Borrowers considering refinancing loans in the wake of 10th rate rise
Thousands of mortgage holders are now planning to refinance their loans in the wake of the Reserve Bank of Australia's latest cash rate hike, data has revealed.
The central bank increased interest rates by 25 basis points yesterday bringing the nation's rate to 3.6 per cent – the highest rate since 2012.
The tenth consecutive interest rate rise is bad news for borrowers whose monthly repayments on a $500,000 loan have increased by $1051 since April 2021.
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A Finder survey of 1054 people, 313 of whom have a mortgage, revealed one in five borrowers are planning to refinance their home loan by July.
Finder equates this to around 594,000 mortgagors nationally.
A further 15 per cent, around 495,000 borrowers, said they would consider refinancing if the central bank hits mortgage holders with another interest rate rise in April.
Borrowers claim they're looking for a cheaper interest rate, offset accounts and sign up cash bonus by refinancing.
There is also a generational divide between those looking to refinance their current loans, Finder says.
23 per cent of millennial homeowners are planning to refinance in the next six months compared to just 4 per cent of baby boomer borrowers.
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Home loans expert Richard Whitten said lenders should anticipate an influx of borrowers hunting for a better rate as big banks are expected to pass on the central bank's increase.
"While most borrowers are looking for a better deal and are not in mortgage stress, thousands of homeowners are struggling right now, being forced to fork out thousands more on their mortgages," Whitten said.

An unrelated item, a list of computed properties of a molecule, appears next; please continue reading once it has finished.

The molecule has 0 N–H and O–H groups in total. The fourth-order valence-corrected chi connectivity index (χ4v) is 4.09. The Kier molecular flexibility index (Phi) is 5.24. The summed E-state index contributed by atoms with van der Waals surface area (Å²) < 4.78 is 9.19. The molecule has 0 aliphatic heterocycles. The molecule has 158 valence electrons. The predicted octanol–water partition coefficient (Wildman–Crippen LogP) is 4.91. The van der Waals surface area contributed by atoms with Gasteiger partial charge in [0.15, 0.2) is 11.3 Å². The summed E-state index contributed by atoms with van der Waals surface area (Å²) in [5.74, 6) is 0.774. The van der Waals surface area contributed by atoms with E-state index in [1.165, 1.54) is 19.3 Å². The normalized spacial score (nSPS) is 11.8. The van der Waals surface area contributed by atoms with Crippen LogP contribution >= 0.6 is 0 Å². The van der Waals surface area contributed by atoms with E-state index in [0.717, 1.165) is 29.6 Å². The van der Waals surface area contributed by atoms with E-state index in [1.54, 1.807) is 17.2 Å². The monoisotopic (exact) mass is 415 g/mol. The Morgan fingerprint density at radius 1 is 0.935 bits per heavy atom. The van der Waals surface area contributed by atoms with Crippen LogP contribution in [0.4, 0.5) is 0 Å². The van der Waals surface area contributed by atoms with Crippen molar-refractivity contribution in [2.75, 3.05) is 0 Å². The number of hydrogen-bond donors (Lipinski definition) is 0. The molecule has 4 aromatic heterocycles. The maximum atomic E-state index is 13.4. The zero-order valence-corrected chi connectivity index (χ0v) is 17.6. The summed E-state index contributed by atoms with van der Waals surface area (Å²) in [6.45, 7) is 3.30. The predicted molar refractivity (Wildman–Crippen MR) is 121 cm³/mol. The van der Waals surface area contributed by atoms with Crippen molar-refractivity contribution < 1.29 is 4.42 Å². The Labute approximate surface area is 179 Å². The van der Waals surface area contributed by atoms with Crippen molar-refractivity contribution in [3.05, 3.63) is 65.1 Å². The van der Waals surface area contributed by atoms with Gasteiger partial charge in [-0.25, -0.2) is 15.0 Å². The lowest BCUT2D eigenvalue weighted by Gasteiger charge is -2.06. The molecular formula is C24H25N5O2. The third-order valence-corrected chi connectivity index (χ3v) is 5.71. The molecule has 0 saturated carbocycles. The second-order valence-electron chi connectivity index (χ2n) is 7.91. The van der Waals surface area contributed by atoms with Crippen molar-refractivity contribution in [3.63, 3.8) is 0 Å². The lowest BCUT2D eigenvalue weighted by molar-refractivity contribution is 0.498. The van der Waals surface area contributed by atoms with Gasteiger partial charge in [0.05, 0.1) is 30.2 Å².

"Many are looking for relief; some are missing meals or bills and are looking at the possibility of losing their homes."
A total of $17.8 billion worth of home loans have been refinanced over the past 12 months which is a 4 per cent increase on the year prior, Australian Bureau of Statistics data showed.
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The pressure of rising rates means more Aussies are thinking about switching to a more competitive rate to ease pressures on their households, Whitten said.
"The mortgage is often the biggest household expense and also the greatest opportunity for savings," Whitten added.
"Even loans that are less than 12 months old need to be re-evaluated.
Whitten said those worried about missing a payment due to financial pressures should talk to their lender as soon as possible to avoid any impact on their credit score.
"It's better to negotiate some kind of hardship arrangement or a repayment holiday than to simply stop repaying the loan. This harms your credit score and puts you at risk of a default," Whitten said.
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